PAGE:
Ankle Impingement

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INJURY TITLE

Ankle Impingement

 

INJURY OVERVIEW

Often thought to be responsible for the ongoing pain after an ankle sprain.  It can occur at the front of the ankle, the back and at the side.  Impingement is common in footballers and dancers due to the extremes of movement that their ankles move through.  This injury can follow a sprain and ankle sprains are very common amongst this population of athletes.

 

INJURY IN-DEPTH INFORMATION

Anterior (at the front):’footballers ankle’

Spurs (bony growths) can develop between the bones at the front of the ankle.  As they become larger they can impinge on other tissues causing pain.

 

Posterior (at the back):

A growth on the back of the ankle bone (talus) is a normal anatomical variant seen in approx. 10% of the population.  This can cause pain because it occupies space in the back of the ankle joint and when the pressure is increased in that area it will cause pain.

 

 

COMMON SIGNS & SYMPTOMS

Anterior

  • Pain with activity (especially running)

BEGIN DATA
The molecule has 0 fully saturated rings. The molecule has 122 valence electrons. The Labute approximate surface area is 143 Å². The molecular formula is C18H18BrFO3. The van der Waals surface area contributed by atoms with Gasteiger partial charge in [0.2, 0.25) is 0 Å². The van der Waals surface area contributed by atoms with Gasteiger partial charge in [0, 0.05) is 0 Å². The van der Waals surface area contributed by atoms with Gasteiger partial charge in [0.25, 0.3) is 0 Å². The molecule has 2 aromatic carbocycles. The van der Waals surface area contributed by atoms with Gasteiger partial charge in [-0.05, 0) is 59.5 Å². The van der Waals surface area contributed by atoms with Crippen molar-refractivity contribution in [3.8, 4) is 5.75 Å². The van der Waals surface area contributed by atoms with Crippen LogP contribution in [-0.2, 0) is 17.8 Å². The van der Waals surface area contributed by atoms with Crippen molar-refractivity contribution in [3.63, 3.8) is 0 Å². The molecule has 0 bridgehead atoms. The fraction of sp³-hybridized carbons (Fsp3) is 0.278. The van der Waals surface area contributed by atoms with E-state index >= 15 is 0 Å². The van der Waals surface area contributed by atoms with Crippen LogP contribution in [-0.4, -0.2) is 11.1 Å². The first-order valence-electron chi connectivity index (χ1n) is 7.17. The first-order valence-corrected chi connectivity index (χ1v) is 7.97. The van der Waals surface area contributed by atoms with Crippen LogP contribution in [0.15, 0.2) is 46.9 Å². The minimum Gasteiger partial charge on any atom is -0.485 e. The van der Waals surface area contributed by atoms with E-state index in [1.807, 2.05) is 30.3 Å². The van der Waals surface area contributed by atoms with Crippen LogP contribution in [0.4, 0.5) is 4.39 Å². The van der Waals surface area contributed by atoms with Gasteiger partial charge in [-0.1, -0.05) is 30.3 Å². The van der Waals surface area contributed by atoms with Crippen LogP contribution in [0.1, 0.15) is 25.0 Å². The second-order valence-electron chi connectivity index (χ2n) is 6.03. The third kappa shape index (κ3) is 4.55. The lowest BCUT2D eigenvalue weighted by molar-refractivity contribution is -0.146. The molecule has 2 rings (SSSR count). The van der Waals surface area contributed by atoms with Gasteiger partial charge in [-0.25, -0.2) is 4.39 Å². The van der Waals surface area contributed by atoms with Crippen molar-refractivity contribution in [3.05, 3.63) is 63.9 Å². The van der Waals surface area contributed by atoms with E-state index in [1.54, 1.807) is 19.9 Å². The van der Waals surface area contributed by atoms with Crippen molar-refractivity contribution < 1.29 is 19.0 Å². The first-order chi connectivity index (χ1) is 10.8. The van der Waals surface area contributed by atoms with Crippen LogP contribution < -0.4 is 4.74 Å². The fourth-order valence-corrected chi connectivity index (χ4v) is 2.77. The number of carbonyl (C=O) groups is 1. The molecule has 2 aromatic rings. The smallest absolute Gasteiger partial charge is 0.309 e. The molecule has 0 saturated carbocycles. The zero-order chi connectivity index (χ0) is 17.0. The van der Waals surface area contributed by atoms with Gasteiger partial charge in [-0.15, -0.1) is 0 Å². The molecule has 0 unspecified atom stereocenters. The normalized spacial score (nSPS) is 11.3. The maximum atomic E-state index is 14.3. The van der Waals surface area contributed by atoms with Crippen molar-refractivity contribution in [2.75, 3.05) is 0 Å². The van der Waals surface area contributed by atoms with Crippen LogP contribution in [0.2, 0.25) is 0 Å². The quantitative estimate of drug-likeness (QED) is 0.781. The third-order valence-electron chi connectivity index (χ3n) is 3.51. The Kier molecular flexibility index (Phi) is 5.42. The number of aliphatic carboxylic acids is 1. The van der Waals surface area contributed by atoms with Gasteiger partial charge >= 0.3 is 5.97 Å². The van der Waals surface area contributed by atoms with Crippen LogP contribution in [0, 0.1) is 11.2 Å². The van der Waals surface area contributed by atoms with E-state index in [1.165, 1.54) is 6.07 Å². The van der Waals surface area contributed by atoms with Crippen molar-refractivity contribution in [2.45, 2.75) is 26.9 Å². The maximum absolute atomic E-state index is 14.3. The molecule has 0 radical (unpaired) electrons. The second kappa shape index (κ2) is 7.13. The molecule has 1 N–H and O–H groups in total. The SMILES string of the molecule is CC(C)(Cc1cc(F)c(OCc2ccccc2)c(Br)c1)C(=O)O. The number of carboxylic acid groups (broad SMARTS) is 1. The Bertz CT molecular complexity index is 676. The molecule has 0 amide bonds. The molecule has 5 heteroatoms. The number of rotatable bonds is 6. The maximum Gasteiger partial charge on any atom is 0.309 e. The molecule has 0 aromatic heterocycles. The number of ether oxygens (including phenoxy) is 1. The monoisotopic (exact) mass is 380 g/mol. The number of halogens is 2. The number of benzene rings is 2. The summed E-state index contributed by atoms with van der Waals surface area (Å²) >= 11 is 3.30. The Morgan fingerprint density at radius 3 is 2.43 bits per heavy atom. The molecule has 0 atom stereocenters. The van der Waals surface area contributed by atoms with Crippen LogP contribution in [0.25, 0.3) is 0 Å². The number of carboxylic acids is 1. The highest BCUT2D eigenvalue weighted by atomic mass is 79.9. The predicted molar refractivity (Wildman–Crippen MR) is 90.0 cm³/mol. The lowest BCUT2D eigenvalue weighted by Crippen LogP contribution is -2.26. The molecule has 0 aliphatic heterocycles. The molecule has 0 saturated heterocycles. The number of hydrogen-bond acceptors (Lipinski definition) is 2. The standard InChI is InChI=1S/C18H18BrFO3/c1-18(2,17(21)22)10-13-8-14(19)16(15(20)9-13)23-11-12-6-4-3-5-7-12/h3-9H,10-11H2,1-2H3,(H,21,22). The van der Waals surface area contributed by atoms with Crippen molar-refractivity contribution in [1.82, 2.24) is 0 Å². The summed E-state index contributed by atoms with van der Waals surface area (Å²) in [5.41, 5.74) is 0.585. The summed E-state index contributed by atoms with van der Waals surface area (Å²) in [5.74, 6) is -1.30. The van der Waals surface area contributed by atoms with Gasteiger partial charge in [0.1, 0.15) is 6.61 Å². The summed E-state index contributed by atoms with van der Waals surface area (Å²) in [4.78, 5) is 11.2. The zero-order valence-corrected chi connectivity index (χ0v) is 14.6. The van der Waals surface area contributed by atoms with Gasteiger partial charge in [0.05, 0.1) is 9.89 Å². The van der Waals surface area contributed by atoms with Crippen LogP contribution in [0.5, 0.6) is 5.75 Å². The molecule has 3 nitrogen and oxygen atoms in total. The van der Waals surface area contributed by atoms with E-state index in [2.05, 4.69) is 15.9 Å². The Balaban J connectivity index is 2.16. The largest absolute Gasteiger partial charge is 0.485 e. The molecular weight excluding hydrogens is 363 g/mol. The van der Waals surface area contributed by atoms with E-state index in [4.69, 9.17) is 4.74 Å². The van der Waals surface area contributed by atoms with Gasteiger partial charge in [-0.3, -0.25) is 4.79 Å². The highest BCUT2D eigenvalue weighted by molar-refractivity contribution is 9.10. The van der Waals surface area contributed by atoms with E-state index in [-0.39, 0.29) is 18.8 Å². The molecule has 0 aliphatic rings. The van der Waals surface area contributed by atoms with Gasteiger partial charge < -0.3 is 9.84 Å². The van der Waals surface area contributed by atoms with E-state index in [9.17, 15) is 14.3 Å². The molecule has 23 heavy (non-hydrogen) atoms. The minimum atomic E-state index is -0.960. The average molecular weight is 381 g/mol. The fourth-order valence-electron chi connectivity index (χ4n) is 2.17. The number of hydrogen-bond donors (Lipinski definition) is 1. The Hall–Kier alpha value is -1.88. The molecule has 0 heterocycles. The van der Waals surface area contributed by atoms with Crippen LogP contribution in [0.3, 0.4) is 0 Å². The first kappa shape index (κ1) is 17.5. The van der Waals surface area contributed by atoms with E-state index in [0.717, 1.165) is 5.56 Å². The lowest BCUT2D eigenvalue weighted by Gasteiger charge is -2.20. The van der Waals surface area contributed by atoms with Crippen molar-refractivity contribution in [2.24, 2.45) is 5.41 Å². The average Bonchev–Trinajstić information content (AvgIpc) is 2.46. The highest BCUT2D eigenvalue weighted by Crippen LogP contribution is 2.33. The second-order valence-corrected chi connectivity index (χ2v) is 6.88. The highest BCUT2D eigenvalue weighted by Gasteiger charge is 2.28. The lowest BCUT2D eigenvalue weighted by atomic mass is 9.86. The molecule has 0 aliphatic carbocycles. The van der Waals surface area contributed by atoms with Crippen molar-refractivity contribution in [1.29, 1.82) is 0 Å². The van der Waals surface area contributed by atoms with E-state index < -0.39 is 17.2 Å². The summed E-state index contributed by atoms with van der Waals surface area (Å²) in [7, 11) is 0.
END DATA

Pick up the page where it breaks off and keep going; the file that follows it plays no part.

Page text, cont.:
• Pain when the ankle is bent upwards as far as it can go
  • Difficulty with lunges

Posterior

  • Pain at the back of the ankle
  • Pain on pointing the foot downwards

 

HOW IS IT ASSESSED

Anterior:

A maximal lunge forward with your heel remaining on the floor will reproduce your pain.

An X-Ray can help with the diagnostic process.

 

Posterior:

Found with a clinical test of passive placing the ankle in to a pointed position (show this).

If, following an injection of a small amount of steroid, this can be completed without pain – this is considered to be a positive test.

 

 

 

GENERAL TREATMENT

Anterior:

  • Mild cases respond to rest and anti inflammatories
  • Manual therapy to mobilise the ankle joints can also help
  • More severe cases may require injection therapy and/or a surgical opinion.

 

Posterior:

  • Relative rest
  • Manual mobilisation of the ankle joints
  • Possible use of acupuncture
  • Use of a corticosteroid injection for persistent cases.

 

Exercise Videos: i.e.

  • Rotator cuff strengthening
  • Pec stretch
  • etc

 

WHICH HEALTH PROFESSIONAL TO CONSULT

PHYSIO     X

MEDIC     X

PODIATRY     X

Put an ‘X’ next to each health professional that most commonly deals with this injury.

i.e. tennis elbow would be Physio and Medic as injections are common, whereas for muscular LBP it would be Physio and not Medic as they would just refer them to a Physio.

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